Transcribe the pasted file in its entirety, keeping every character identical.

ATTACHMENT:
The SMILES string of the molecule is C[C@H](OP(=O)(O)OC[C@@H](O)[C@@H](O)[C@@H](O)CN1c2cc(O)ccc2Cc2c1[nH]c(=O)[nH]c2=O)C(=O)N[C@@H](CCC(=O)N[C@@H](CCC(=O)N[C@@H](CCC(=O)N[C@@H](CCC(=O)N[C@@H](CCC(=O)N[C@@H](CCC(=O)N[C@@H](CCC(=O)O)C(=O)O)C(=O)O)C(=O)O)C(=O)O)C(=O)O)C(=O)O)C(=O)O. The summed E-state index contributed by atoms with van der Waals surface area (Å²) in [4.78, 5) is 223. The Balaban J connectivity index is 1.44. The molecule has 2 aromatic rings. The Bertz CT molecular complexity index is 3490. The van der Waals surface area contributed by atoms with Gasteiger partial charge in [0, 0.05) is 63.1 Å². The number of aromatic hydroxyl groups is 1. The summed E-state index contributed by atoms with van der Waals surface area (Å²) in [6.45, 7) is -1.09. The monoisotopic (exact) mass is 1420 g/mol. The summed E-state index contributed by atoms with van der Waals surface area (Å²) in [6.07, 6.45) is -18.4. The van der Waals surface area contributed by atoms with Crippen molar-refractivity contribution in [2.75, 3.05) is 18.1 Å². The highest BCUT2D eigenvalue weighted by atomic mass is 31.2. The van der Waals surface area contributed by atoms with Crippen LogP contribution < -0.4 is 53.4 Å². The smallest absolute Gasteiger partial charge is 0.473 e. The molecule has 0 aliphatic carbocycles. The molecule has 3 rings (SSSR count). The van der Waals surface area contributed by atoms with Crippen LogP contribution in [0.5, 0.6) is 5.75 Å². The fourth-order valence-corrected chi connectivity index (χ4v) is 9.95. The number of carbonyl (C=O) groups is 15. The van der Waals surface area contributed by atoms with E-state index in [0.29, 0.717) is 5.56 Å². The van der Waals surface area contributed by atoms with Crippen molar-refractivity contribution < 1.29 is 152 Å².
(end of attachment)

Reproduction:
The SMILES string of the molecule is C[C@H](OP(=O)(O)OC[C@@H](O)[C@@H](O)[C@@H](O)CN1c2cc(O)ccc2Cc2c1[nH]c(=O)[nH]c2=O)C(=O)N[C@@H](CCC(=O)N[C@@H](CCC(=O)N[C@@H](CCC(=O)N[C@@H](CCC(=O)N[C@@H](CCC(=O)N[C@@H](CCC(=O)N[C@@H](CCC(=O)O)C(=O)O)C(=O)O)C(=O)O)C(=O)O)C(=O)O)C(=O)O)C(=O)O. The summed E-state index contributed by atoms with van der Waals surface area (Å²) in [4.78, 5) is 223. The Balaban J connectivity index is 1.44. The molecule has 2 aromatic rings. The Bertz CT molecular complexity index is 3490. The van der Waals surface area contributed by atoms with Gasteiger partial charge in [0, 0.05) is 63.1 Å². The number of aromatic hydroxyl groups is 1. The summed E-state index contributed by atoms with van der Waals surface area (Å²) in [6.45, 7) is -1.09. The monoisotopic (exact) mass is 1420 g/mol. The summed E-state index contributed by atoms with van der Waals surface area (Å²) in [6.07, 6.45) is -18.4. The van der Waals surface area contributed by atoms with Crippen molar-refractivity contribution in [2.75, 3.05) is 18.1 Å². The highest BCUT2D eigenvalue weighted by atomic mass is 31.2. The van der Waals surface area contributed by atoms with Crippen LogP contribution < -0.4 is 53.4 Å². The smallest absolute Gasteiger partial charge is 0.473 e. The molecule has 0 aliphatic carbocycles. The molecule has 3 rings (SSSR count). The van der Waals surface area contributed by atoms with Crippen LogP contribution in [0.5, 0.6) is 5.75 Å². The fourth-order valence-corrected chi connectivity index (χ4v) is 9.95. The number of carbonyl (C=O) groups is 15. The van der Waals surface area contributed by atoms with E-state index in [0.29, 0.717) is 5.56 Å². The van der Waals surface area contributed by atoms with Crippen molar-refractivity contribution < 1.29 is 152 Å².